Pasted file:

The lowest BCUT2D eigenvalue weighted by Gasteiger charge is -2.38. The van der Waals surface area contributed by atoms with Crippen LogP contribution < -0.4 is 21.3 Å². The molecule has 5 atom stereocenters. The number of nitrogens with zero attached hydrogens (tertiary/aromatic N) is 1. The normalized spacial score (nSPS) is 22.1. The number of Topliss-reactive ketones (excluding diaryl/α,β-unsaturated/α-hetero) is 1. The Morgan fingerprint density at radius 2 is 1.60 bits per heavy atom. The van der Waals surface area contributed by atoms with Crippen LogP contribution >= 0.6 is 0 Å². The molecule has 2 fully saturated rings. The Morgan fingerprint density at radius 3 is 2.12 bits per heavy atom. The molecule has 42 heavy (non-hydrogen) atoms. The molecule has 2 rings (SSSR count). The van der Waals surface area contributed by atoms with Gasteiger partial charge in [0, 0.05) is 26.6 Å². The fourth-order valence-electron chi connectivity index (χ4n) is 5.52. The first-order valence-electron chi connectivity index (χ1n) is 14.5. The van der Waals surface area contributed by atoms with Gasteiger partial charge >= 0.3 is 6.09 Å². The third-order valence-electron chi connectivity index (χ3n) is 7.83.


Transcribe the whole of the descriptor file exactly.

The lowest BCUT2D eigenvalue weighted by Gasteiger charge is -2.38. The van der Waals surface area contributed by atoms with Crippen LogP contribution < -0.4 is 21.3 Å². The molecule has 5 atom stereocenters. The number of nitrogens with zero attached hydrogens (tertiary/aromatic N) is 1. The normalized spacial score (nSPS) is 22.1. The number of Topliss-reactive ketones (excluding diaryl/α,β-unsaturated/α-hetero) is 1. The Morgan fingerprint density at radius 2 is 1.60 bits per heavy atom. The van der Waals surface area contributed by atoms with Crippen LogP contribution >= 0.6 is 0 Å². The molecule has 2 fully saturated rings. The Morgan fingerprint density at radius 3 is 2.12 bits per heavy atom. The molecule has 42 heavy (non-hydrogen) atoms. The molecule has 2 rings (SSSR count). The van der Waals surface area contributed by atoms with Gasteiger partial charge in [0, 0.05) is 26.6 Å². The fourth-order valence-electron chi connectivity index (χ4n) is 5.52. The first-order valence-electron chi connectivity index (χ1n) is 14.5. The van der Waals surface area contributed by atoms with Gasteiger partial charge >= 0.3 is 6.09 Å². The third-order valence-electron chi connectivity index (χ3n) is 7.83.